Walking in a winter wonderland? an assessment of winter maintenance and physical activity features in Smythe Park, Toronto
thesisposted on 25.05.2021, 07:15 by Maria Bianchi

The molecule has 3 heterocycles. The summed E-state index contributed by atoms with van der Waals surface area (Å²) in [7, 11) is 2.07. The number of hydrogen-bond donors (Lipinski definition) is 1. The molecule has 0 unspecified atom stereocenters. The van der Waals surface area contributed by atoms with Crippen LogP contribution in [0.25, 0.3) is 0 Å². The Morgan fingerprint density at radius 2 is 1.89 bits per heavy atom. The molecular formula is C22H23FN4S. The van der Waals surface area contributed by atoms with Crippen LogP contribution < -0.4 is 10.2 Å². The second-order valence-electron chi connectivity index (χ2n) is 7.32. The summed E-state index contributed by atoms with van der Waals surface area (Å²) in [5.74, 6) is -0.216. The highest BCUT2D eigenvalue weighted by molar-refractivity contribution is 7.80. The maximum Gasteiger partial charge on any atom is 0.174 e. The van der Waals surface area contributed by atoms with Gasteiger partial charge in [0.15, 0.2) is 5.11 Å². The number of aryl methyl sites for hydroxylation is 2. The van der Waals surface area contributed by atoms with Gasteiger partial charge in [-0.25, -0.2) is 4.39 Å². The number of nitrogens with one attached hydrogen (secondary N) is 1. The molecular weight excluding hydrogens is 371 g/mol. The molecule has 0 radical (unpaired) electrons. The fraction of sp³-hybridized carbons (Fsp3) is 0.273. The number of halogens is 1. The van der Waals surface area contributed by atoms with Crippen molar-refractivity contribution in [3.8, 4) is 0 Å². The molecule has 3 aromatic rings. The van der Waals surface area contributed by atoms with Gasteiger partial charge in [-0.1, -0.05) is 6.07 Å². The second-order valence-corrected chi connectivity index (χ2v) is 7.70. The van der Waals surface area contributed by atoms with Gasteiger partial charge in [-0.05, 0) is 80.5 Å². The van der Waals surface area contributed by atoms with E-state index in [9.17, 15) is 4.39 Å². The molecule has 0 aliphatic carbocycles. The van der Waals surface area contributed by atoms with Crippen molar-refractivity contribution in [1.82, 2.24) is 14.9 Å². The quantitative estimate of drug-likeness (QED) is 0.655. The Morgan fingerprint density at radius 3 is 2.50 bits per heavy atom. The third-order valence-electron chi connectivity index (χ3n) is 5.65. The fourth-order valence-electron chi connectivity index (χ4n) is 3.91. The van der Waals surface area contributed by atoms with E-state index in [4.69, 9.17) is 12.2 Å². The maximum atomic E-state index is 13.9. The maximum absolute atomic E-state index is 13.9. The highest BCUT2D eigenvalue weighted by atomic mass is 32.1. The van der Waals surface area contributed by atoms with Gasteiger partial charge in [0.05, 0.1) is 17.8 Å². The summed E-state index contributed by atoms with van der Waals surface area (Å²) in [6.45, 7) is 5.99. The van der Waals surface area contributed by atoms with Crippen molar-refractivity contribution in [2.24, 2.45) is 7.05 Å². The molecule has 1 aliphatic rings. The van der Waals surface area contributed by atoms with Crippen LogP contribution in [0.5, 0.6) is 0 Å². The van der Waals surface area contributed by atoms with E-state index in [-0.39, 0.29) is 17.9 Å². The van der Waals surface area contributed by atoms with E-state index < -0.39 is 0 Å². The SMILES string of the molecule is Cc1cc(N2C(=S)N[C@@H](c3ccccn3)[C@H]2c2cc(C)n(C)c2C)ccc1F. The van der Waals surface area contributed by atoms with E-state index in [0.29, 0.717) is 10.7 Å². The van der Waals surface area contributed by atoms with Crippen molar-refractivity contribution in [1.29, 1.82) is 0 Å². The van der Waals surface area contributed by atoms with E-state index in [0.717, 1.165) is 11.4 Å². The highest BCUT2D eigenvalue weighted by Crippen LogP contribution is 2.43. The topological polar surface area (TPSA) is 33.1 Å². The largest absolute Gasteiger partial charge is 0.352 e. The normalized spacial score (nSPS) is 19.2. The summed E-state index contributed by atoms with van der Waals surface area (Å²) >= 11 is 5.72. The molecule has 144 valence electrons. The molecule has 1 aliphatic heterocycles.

Objective. To determine how the features, conditions, and maintenance of a low-income park affect the use of the park for physical activity during the winter months. Method. Direct observation of park use; assessment of park quality based on a developed assessment tool; and supplementary surveys with park users. Results. The park lacked winter park features (e.g. ice rink, tobogganing hill) and supporting amenities (e.g. washrooms, rental facilities). There was evidence of winter maintenance, however, it was inconsistent: most trails were cleared of snow on all visits, but large ice patches were present and had not been cleared. The park was used primarily for walking and dog walking, although respondents noted that the lack of maintenance in the park affected if they used it for physical activity. Conclusion. Winter maintenance of parks and the presence of winter features affect park use, with snow removal, ice removal, and the presence of bathrooms having a strong influence on physical activity levels in the winter months. Park planners should consider year-round maintenance and programming in order to promote engagement in physical activity during all seasons.